It was one of the heartwarming subplots of the BCS Championship Game that filled Sun Life Stadium and captivated the nation. Manti Te’o, charismatic star of the Notre Dame Fighting Irish, had led the team to an undefeated regular season despite the wrenching loss of his girlfriend, who died of leukemia.
The story was woven into TV and print profiles of the student-athlete, burnishing the legend of the linebacker who was runner-up for the Heisman Trophy, awarded to college football’s best player.
The story was a hoax.
The dead girl didn’t exist.
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The charade was revealed Wednesday by the online sports site Deadspin in a lengthy story.
Image-conscious Notre Dame responded swiftly, saying the girlfriend was indeed concocted but that Te’o was the innocent victim not the perpetrator.
Athletic Director Jack Swarbrick said an investigation by a firm the school hired had convinced him that Te’o was duped into an online relationship with a nonexistent woman whose death was then faked by those behind the hoax.
By Te’o’s own account, she was an “online” girlfriend. Swarbrick said they also talked by phone.
“Nothing about what I have learned has shaken my faith in Manti Te’o one iota,” Swarbrick said at a news conference Wednesday night.
Te’o said in a statement: “This is incredibly embarrassing to talk about, but over an extended period of time, I developed an emotional relationship with a woman I met online. We maintained what I thought to be an authentic relationship by communicating frequently online and on the phone, and I grew to care deeply about her.
“To realize that I was the victim of what was apparently someone’s sick joke and constant lies was, and is, painful and humiliating,” he said.
Timothy Burke, who broke the story with Jack Dickey on the Deadspin site, isn’t totally swayed by Notre Dame’s response to the story.
“He got suckered online. It happens to people all the time,” Burke said in a Wednesday interview with The Miami Herald’s Dan Le Batard on 790 The Ticket. What’s curious, he said, was the level of detail in some of the stories.
Among those details: “That she was a student at Stanford and they met at the Stanford-Notre Dame game in 2009. We know that didn’t happen because the girlfriend never existed. We know she never went out to Hawaii to visit him because she never existed. How did we come to know those stories?”
Deadspin reported that there was no record of a Lennay Marie Kekua, the woman named in the stories, dying with the Social Security Administration, that a record search produced no obituary or funeral announcement. She supposedly attended Stanford but there is no mention of her death in the Stanford student newspaper.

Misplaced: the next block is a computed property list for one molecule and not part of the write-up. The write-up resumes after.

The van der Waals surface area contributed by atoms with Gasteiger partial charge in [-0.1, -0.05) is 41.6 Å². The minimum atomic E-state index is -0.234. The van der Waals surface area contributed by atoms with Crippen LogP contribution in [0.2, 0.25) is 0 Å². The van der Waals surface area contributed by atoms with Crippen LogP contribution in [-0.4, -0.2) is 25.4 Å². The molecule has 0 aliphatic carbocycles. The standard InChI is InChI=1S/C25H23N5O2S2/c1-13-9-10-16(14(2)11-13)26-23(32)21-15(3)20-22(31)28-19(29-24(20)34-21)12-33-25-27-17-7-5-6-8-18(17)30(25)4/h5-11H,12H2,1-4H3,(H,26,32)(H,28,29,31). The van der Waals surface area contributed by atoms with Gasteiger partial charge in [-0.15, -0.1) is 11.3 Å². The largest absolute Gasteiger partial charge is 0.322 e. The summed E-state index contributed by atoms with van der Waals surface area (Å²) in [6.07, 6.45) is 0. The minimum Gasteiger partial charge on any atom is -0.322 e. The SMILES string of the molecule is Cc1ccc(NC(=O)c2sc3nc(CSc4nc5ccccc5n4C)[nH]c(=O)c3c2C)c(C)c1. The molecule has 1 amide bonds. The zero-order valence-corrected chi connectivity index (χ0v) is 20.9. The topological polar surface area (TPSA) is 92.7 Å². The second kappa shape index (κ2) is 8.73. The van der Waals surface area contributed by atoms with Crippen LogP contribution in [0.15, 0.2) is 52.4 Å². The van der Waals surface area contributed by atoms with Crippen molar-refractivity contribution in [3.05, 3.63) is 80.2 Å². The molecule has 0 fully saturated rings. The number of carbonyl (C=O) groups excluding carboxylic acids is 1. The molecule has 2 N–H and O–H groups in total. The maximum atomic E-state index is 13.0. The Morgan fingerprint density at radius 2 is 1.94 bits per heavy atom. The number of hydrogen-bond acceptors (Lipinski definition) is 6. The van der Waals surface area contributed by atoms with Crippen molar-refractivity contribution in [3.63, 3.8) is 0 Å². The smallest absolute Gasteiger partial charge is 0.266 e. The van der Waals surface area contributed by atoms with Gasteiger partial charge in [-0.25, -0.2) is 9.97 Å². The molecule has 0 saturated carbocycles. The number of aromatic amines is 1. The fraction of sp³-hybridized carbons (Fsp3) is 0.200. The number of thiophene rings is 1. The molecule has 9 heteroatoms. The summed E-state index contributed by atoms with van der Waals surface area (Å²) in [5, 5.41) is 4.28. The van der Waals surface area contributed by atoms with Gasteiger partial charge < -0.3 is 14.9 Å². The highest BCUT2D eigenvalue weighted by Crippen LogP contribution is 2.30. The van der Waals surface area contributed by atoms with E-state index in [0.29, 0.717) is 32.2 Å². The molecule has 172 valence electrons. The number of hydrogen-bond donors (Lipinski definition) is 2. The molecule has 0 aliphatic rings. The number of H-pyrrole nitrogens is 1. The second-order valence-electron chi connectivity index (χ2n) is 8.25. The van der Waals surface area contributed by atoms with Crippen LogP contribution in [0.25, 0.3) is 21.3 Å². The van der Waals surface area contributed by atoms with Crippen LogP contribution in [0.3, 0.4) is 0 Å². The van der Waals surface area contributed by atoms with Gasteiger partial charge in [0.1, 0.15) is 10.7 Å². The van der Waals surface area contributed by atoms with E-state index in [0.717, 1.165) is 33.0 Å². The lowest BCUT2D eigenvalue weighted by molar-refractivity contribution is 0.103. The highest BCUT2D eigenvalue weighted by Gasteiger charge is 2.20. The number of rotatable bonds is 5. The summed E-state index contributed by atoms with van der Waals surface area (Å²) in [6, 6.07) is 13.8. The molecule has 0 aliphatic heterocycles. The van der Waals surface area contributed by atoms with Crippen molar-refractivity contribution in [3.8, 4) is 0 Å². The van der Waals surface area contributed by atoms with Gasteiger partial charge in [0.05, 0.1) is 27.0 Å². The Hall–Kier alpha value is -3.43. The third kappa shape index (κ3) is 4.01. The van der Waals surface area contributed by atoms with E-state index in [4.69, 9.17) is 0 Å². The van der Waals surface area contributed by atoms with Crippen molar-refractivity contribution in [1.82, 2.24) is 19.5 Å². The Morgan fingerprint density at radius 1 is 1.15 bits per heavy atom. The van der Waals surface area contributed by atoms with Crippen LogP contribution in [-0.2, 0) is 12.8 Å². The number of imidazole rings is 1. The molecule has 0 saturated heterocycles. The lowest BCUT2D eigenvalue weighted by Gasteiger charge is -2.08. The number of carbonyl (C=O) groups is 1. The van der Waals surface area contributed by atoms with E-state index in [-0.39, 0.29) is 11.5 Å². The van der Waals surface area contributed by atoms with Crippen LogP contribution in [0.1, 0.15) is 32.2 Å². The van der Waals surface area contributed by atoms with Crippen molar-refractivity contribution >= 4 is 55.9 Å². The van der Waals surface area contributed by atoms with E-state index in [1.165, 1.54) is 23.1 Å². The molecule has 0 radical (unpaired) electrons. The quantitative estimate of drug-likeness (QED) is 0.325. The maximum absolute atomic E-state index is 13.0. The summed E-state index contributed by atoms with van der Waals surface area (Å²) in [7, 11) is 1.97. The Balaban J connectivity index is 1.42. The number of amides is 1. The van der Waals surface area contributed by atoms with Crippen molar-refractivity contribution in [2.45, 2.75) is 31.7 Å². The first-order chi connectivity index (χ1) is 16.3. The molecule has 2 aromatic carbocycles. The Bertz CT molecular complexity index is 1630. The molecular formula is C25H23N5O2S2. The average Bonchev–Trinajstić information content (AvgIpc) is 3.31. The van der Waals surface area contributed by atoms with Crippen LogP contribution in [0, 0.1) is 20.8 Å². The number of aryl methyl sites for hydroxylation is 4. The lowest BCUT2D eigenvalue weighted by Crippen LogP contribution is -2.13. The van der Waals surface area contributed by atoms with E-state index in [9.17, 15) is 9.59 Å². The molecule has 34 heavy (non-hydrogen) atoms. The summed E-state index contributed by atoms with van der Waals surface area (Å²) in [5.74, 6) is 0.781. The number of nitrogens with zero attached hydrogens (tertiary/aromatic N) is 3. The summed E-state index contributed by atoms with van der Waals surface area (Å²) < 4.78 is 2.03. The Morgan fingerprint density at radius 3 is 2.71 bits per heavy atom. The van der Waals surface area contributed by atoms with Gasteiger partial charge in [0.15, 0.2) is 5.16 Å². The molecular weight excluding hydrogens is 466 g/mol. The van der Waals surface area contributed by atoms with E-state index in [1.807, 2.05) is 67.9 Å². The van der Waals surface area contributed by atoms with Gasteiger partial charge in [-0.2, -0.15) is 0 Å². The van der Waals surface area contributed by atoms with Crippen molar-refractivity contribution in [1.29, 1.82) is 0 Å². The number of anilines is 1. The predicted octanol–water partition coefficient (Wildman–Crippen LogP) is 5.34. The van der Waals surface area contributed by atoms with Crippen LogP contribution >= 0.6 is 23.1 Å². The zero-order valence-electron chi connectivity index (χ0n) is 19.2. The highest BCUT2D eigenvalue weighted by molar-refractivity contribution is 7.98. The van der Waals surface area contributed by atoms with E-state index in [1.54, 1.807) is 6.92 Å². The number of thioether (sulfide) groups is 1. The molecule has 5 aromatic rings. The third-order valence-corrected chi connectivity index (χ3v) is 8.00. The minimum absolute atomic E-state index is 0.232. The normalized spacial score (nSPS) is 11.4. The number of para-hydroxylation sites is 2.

The website reported the Stanford registrar’s office had no record that a Lennay Kekua ever enrolled. There is no record of her birth in the news.
There are a few Twitter and Instagram accounts registered to Lennay Kekua, but the website reported photographs identified as Kekua online and in TV news reports are pictures from the social-media accounts of a 22-year-old woman who is not named Lennay Kekua.
Burke said the authors tracked down the woman in the photos in California.
She is, he said, “very much alive and does not have leukemia and has never met Manti Te’o. ... From there we were able to weave the web.”
The week before Notre Dame played Michigan State on Sept. 15, coach Brian Kelly told reporters that Te’o’s grandmother and a friend had both died. Te’o didn’t miss the game. The linebacker explained Kekua had told him not to miss a game if she died. Te’o turned in one of his best performances of the season in the 20-3 victory in East Lansing, and his playing through heartache became a prominent theme during the Irish’s undefeated regular season.
Burke told Le Batard: “When you look at the reporting of the story [around the country] you see how many discrepancies are in the reporting... Some articles said that Manti Te’o’s grandmother died first. Some said his girlfriend died first. Some of them said that his girlfriend sent a condolence text to Brian Te’o [Manti Te’o’s father] on the death of Manti’s grandmother at a time where she was about to die. When you look at the list of discrepancies you say, ‘Oh it’s obviously a made-up story.’ No one ever asked.”
Information from The Associated Press and from radio station 790 The Ticket was used in this report.